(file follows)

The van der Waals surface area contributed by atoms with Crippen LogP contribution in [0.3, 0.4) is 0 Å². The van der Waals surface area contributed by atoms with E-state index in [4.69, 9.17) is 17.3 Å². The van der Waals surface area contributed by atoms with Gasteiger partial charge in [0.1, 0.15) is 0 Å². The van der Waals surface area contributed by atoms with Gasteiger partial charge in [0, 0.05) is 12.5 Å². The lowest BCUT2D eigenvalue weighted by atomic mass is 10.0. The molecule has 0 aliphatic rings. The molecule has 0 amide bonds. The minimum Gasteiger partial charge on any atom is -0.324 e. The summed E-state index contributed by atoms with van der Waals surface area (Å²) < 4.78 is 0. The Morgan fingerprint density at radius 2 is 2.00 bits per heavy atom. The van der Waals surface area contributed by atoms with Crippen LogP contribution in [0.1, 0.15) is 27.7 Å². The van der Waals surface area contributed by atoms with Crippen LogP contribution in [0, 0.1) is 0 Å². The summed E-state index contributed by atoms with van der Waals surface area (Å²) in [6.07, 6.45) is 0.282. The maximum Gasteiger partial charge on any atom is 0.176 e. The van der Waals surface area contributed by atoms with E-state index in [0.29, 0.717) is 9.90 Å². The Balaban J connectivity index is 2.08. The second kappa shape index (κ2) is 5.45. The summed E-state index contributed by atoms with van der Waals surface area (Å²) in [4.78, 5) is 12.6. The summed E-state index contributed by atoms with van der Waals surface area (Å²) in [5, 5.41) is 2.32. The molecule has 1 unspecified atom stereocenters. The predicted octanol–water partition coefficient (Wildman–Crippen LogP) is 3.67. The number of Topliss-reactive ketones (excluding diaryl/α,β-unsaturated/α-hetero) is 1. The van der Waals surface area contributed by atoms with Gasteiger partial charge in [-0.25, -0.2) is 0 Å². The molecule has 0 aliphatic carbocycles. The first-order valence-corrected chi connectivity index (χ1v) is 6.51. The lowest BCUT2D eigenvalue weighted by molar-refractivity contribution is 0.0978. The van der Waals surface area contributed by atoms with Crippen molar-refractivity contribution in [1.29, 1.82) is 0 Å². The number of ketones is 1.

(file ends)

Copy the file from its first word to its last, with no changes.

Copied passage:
The van der Waals surface area contributed by atoms with Crippen LogP contribution in [0.3, 0.4) is 0 Å². The van der Waals surface area contributed by atoms with E-state index in [4.69, 9.17) is 17.3 Å². The van der Waals surface area contributed by atoms with Gasteiger partial charge in [0.1, 0.15) is 0 Å². The van der Waals surface area contributed by atoms with Gasteiger partial charge in [0, 0.05) is 12.5 Å². The lowest BCUT2D eigenvalue weighted by atomic mass is 10.0. The molecule has 0 aliphatic rings. The molecule has 0 amide bonds. The minimum Gasteiger partial charge on any atom is -0.324 e. The summed E-state index contributed by atoms with van der Waals surface area (Å²) < 4.78 is 0. The Morgan fingerprint density at radius 2 is 2.00 bits per heavy atom. The van der Waals surface area contributed by atoms with Crippen LogP contribution in [0.1, 0.15) is 27.7 Å². The van der Waals surface area contributed by atoms with Crippen LogP contribution in [0, 0.1) is 0 Å². The summed E-state index contributed by atoms with van der Waals surface area (Å²) in [6.07, 6.45) is 0.282. The maximum Gasteiger partial charge on any atom is 0.176 e. The van der Waals surface area contributed by atoms with E-state index in [0.29, 0.717) is 9.90 Å². The Balaban J connectivity index is 2.08. The second kappa shape index (κ2) is 5.45. The summed E-state index contributed by atoms with van der Waals surface area (Å²) in [4.78, 5) is 12.6. The summed E-state index contributed by atoms with van der Waals surface area (Å²) in [5, 5.41) is 2.32. The molecule has 1 unspecified atom stereocenters. The predicted octanol–water partition coefficient (Wildman–Crippen LogP) is 3.67. The number of Topliss-reactive ketones (excluding diaryl/α,β-unsaturated/α-hetero) is 1. The van der Waals surface area contributed by atoms with Gasteiger partial charge in [-0.25, -0.2) is 0 Å². The molecule has 0 aliphatic carbocycles. The first-order valence-corrected chi connectivity index (χ1v) is 6.51. The lowest BCUT2D eigenvalue weighted by molar-refractivity contribution is 0.0978. The van der Waals surface area contributed by atoms with Crippen molar-refractivity contribution in [1.29, 1.82) is 0 Å². The number of ketones is 1.